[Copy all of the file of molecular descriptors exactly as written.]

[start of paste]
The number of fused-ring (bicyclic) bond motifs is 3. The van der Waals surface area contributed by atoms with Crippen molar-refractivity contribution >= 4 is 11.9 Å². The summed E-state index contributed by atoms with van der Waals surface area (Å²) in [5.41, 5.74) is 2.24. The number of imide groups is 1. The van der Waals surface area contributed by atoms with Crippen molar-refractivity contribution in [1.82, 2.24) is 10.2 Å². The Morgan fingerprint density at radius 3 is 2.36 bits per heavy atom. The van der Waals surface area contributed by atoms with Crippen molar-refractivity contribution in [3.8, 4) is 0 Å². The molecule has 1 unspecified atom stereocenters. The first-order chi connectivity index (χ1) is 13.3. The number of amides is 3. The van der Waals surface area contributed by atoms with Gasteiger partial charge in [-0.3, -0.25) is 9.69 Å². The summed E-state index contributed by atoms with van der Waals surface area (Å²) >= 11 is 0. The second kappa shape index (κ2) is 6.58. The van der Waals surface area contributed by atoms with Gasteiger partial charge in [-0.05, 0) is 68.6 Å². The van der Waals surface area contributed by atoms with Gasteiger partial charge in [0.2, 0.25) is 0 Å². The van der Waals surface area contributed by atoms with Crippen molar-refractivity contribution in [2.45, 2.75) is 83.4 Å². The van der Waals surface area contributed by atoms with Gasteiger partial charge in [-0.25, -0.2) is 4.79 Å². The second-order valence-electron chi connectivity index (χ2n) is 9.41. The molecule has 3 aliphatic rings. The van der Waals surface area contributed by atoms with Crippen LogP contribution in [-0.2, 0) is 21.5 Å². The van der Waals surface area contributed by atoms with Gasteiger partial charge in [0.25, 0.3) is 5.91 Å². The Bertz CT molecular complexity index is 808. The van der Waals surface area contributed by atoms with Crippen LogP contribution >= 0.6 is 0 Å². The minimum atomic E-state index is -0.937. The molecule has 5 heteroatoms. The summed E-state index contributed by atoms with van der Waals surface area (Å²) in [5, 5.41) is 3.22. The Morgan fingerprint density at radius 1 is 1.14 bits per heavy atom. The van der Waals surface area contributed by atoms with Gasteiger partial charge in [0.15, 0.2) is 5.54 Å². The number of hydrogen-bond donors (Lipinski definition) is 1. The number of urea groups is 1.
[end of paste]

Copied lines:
The number of fused-ring (bicyclic) bond motifs is 3. The van der Waals surface area contributed by atoms with Crippen molar-refractivity contribution >= 4 is 11.9 Å². The summed E-state index contributed by atoms with van der Waals surface area (Å²) in [5.41, 5.74) is 2.24. The number of imide groups is 1. The van der Waals surface area contributed by atoms with Crippen molar-refractivity contribution in [1.82, 2.24) is 10.2 Å². The Morgan fingerprint density at radius 3 is 2.36 bits per heavy atom. The van der Waals surface area contributed by atoms with Crippen molar-refractivity contribution in [3.8, 4) is 0 Å². The molecule has 1 unspecified atom stereocenters. The first-order chi connectivity index (χ1) is 13.3. The number of amides is 3. The van der Waals surface area contributed by atoms with Gasteiger partial charge in [-0.3, -0.25) is 9.69 Å². The summed E-state index contributed by atoms with van der Waals surface area (Å²) >= 11 is 0. The second kappa shape index (κ2) is 6.58. The van der Waals surface area contributed by atoms with Gasteiger partial charge in [-0.05, 0) is 68.6 Å². The van der Waals surface area contributed by atoms with Gasteiger partial charge in [0.2, 0.25) is 0 Å². The van der Waals surface area contributed by atoms with Crippen molar-refractivity contribution in [2.45, 2.75) is 83.4 Å². The van der Waals surface area contributed by atoms with Gasteiger partial charge in [-0.25, -0.2) is 4.79 Å². The second-order valence-electron chi connectivity index (χ2n) is 9.41. The molecule has 3 aliphatic rings. The van der Waals surface area contributed by atoms with Crippen LogP contribution in [-0.2, 0) is 21.5 Å². The van der Waals surface area contributed by atoms with Gasteiger partial charge in [0.25, 0.3) is 5.91 Å². The Bertz CT molecular complexity index is 808. The van der Waals surface area contributed by atoms with Crippen LogP contribution >= 0.6 is 0 Å². The minimum atomic E-state index is -0.937. The molecule has 5 heteroatoms. The summed E-state index contributed by atoms with van der Waals surface area (Å²) in [5, 5.41) is 3.22. The Morgan fingerprint density at radius 1 is 1.14 bits per heavy atom. The van der Waals surface area contributed by atoms with Gasteiger partial charge in [0.15, 0.2) is 5.54 Å². The number of hydrogen-bond donors (Lipinski definition) is 1. The number of urea groups is 1.